YRC Climbs After Saying Talks Resumed on Union Concessions

YRC Worldwide Inc. rose after the trucking company said it resumed talks with the Teamsters union following workers’ rejection of a proposal last week for concessions needed to refinance debt and avoid bankruptcy.

The shares climbed 21 percent to $15.47 at the close in New York, the biggest advance since Dec. 23. The Overland Park, Kansas-based company’s stock had dropped 32 percent through yesterday from Jan. 8, the day before the union announced the vote results.

YRC said it’s discussing a reworked proposal that will satisfy creditors and workers. Union members at the company had voted 61 percent to reject a contract extension that kept a 15 percent wage cut, delayed salary increases and reduced vacation time. Investors and creditors had demanded an accord as a condition for refinancing $1.4 billion of debt.

“Although the company must achieve operational costs savings in the agreement, we also understand that simply re-voting the same proposal is not an option,” Chief Executive Officer James Welch said in a statement today.

YRC has said an extension of the labor contract into 2019 is needed to persuade creditors to refinance its debt, including $325.5 million of loans due in September, that the company otherwise can’t pay.

Absentee Crackdown

The rejected labor proposal also called for operating flexibility, including the ability to hire third-party trucking services and a crackdown on absenteeism. That proposal would have reduced costs by $100 million a year, YRC said in a Jan. 10 filing, with more than half of the savings coming from delayed raises, less vacation time and benefits.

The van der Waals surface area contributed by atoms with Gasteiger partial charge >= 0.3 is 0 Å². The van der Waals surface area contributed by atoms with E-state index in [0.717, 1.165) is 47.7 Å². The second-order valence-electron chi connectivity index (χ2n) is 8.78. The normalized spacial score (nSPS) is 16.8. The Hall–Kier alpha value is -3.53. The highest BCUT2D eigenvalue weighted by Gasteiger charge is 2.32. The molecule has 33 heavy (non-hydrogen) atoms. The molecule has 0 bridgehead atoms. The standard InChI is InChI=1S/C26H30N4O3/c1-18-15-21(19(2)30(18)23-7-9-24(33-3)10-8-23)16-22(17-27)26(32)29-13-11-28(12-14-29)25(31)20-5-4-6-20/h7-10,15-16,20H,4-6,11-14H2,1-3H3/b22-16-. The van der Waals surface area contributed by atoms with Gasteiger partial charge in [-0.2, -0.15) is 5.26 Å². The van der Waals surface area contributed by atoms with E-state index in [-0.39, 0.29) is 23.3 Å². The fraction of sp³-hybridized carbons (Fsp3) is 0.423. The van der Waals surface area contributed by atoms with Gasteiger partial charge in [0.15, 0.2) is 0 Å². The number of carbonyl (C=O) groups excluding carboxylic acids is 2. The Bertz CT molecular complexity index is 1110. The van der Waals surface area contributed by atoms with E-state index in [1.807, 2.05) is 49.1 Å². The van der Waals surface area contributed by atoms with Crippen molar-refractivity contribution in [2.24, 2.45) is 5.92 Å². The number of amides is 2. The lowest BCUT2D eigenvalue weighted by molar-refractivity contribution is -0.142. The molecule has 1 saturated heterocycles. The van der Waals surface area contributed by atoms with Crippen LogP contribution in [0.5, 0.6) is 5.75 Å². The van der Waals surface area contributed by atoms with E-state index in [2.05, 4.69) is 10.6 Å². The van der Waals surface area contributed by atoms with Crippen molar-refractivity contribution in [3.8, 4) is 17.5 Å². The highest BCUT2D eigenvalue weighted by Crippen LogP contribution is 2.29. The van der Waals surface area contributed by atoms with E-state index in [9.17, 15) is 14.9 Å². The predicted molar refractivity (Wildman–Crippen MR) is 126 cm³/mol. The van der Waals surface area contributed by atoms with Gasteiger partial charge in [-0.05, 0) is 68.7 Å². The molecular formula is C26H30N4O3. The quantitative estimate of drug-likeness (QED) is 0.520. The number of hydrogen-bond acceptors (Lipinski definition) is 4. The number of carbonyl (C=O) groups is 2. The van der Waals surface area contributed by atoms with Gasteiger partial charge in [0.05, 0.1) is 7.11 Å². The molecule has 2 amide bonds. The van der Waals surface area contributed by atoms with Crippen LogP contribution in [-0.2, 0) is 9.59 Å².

The Teamsters told the company it will not hold a second vote on the same proposal, the union said in a statement posted on its website today. YRC requested the new round of talks, the union said.

“We are willing to consider a modified proposal that would protect our members and enhance the company’s financial position,” the union said. “It must contain meaningful improvements over the last proposal.”

YRC amassed $1.4 billion in debt from acquisitions and what Welch called “numerous missteps” before he took the job in 2011. The company has posted profit losses of more than $3.1 billion since 2007, including a projected adjusted loss of $102 million last year.

As of Sept. 30, YRC had about $170 million of cash to face a $69.4 million bond issue that matures on Feb. 15. Besides the loan that matures in September, the company has $556.7 million of loans and bonds maturing in March 2015.

In December, the company reached an accord with some investors and creditors to reduce debt by $300 million through issuing $250 million of new shares and converting $50 million of bonds to shares. That agreement hinged on union workers accepting the labor proposal. YRC was planning to seek $1.15 billion of loans to refinance the remaining debt.

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